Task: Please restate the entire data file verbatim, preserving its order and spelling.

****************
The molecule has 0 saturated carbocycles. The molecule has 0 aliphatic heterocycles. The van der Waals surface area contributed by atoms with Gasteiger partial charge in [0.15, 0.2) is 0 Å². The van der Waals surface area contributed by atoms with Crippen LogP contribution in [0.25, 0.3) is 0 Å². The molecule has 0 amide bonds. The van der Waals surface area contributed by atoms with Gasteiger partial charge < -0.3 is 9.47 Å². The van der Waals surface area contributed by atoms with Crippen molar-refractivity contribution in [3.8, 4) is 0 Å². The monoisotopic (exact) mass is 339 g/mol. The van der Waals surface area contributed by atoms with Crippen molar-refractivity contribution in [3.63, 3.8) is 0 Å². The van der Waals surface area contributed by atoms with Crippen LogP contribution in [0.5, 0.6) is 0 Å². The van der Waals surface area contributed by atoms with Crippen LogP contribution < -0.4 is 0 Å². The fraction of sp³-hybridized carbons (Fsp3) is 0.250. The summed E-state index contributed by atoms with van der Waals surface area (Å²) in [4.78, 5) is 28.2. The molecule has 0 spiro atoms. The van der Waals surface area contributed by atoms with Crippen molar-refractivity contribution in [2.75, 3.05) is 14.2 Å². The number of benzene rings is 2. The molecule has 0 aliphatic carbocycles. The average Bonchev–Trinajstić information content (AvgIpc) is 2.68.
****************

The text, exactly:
The molecule has 0 saturated carbocycles. The molecule has 0 aliphatic heterocycles. The van der Waals surface area contributed by atoms with Gasteiger partial charge in [0.15, 0.2) is 0 Å². The van der Waals surface area contributed by atoms with Crippen LogP contribution in [0.25, 0.3) is 0 Å². The molecule has 0 amide bonds. The van der Waals surface area contributed by atoms with Gasteiger partial charge < -0.3 is 9.47 Å². The van der Waals surface area contributed by atoms with Crippen molar-refractivity contribution in [3.8, 4) is 0 Å². The monoisotopic (exact) mass is 339 g/mol. The van der Waals surface area contributed by atoms with Crippen molar-refractivity contribution in [3.63, 3.8) is 0 Å². The van der Waals surface area contributed by atoms with Crippen LogP contribution in [0.5, 0.6) is 0 Å². The van der Waals surface area contributed by atoms with Crippen LogP contribution < -0.4 is 0 Å². The fraction of sp³-hybridized carbons (Fsp3) is 0.250. The summed E-state index contributed by atoms with van der Waals surface area (Å²) in [4.78, 5) is 28.2. The molecule has 0 spiro atoms. The van der Waals surface area contributed by atoms with Crippen molar-refractivity contribution in [2.75, 3.05) is 14.2 Å². The number of benzene rings is 2. The molecule has 0 aliphatic carbocycles. The average Bonchev–Trinajstić information content (AvgIpc) is 2.68.